Princess Michael is a princess by right of her husband, hence she is
not known as Princess Marie-Christine. Rather like old-fashioned
envelopes or invitations, where a wife was addressed or styled as Mrs
John Briggs, for example.
You are now confusing rank with title. She is styled Princess Michael
because of her husband's rank, rather than because of his title.
Post by Renia
Neither Lady McCartney nor her husband possess a title. He is a knight
and entitled to use the style, Sir. By right of her husband, Heather
Mills-McCartney is entitled to use the style, Lady.
You are not going to get away with claimimg that a knight does not have a
title.
Post by Renia
The wife of a Baronet is styled "Lady", by right of her husband
(unless she possesses a higher rank of her own). The wife of a Knight
(which is a decoration, not a title) is styled "Lady" followed by the
knight's surname, in our example's case, McCartney. She is not Lady
Heather McCartney, she is Lady Paul McCartney, but his forename is
excluded from the style, thus, she is Lady McCartney.
A masterly analysis, but completely wrong. As I explained (patiently) the
legal title of a wife of a knight is "Dame Heather McCartney", but that is
never used (except in legal documents - quite possibly including divorce
proceedings), and instead the style (or quite possibly courtesy title) "Lady
McCartney" is employed instead.

The idea that knighthood is a decoration, not a title, is complete bollocks.
You are now confusing decorations of orders, with ranks and titles!
Post by Renia
My great-grandmother was a "Lady" by right of her husband. Some
documents refer to her as "Dame", but I believe that is more of a
fashion than a correct style. My ancestor was an Archbishop, and his
wife was referred to as "Dame" when really, she was a simple "Mrs".
Queen Elizabeth I had the same problem of not knowing how to address the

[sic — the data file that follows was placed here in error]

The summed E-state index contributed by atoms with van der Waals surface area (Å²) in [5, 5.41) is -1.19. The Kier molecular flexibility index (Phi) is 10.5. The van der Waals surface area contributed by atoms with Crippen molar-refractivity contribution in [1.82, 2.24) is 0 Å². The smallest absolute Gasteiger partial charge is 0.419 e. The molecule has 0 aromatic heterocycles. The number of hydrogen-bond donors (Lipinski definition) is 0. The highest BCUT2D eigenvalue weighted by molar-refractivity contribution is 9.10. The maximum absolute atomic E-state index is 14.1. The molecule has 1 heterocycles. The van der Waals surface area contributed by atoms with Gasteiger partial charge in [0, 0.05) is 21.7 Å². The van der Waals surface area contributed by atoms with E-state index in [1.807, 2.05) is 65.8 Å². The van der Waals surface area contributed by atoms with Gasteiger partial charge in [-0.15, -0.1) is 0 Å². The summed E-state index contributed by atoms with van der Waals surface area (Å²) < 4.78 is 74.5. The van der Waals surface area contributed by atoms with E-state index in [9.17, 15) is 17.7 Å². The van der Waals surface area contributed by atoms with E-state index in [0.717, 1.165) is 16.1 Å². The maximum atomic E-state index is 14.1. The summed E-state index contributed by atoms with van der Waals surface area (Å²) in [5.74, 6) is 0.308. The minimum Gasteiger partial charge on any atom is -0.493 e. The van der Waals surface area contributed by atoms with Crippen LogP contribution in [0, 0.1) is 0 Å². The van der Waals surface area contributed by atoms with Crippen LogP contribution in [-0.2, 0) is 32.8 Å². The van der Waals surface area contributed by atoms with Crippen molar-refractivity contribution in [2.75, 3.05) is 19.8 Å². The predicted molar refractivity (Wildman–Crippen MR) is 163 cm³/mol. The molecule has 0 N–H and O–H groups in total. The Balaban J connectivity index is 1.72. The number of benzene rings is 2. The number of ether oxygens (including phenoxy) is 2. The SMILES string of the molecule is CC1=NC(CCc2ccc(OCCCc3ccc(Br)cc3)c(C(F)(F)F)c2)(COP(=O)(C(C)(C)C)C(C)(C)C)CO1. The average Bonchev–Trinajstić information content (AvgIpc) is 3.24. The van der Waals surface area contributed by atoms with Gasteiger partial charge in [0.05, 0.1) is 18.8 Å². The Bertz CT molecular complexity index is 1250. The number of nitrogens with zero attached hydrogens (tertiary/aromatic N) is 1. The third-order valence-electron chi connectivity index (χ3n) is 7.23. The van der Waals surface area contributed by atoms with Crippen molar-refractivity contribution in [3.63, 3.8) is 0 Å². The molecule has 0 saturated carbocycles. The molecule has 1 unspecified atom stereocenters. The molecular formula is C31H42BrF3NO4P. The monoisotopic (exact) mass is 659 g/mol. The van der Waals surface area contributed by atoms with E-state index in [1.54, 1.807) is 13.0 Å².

wife of an archbishop... (She disapproved of married clergy!)

In Canterbury Cathedral you will see the tomb of Cardinal Odet de Coligny -
he had died (or been murdered) while in England. He had become a Huguenot,
and married. The French were at somewhat of a loss as to know how to
address his wife. They tried "Madame la Cardinale", but it didn't sound
right. So they settled on "Comtesse de Beauvais". [He was Count-Bishop of
Beauvais.]

It is quite possible that your ancestor was a knight. As a clergyman, he
could not use the style (or title) "Sir". (I suppose he had to be content
with the decoration...) But his wife would still have the style, title ,
rank or decoration..

Interestingly, this does not apply to clergymen who are baronets -
presumably this really *is* a title rather than a mere decoration... At any
rate, they quite happily use the style (or possibly title...) "Sir".

Martha insisted on being addressed as "Lady Washington"...
--
John Briggs
Renia
2007-11-24 01:58:40 UTC
Permalink
Post by John Briggs
Post by Renia
There is a difference between titles and the style by which persons
are known. The spouse of a titled person (usually a wife) is styled
according to that spouse's rank. Sometimes, the wife or spouse has a
higher rank by which they would both be styled.
"By which they would both be styled"? Have you taken leave of your senses?
Baroness Thatcher's husband was a Baronet, a lower rank. She is styled
according to her own rank, not her husband's. On the other hand, he was
styled according to his rank as Baronet, not hers as Baroness.
Post by John Briggs
And which is the style and which the title: "Viscount" or "Lord"?
To some extent and depending on the context, both. All peers are Lords
and that is a title but they are styled "Lord", be their conferred title
Baron, Viscount or Earl.
Post by John Briggs
Post by Renia
Princess Michael is a princess by right of her husband, hence she is
not known as Princess Marie-Christine. Rather like old-fashioned
envelopes or invitations, where a wife was addressed or styled as Mrs
John Briggs, for example.
You are now confusing rank with title. She is styled Princess Michael
because of her husband's rank, rather than because of his title.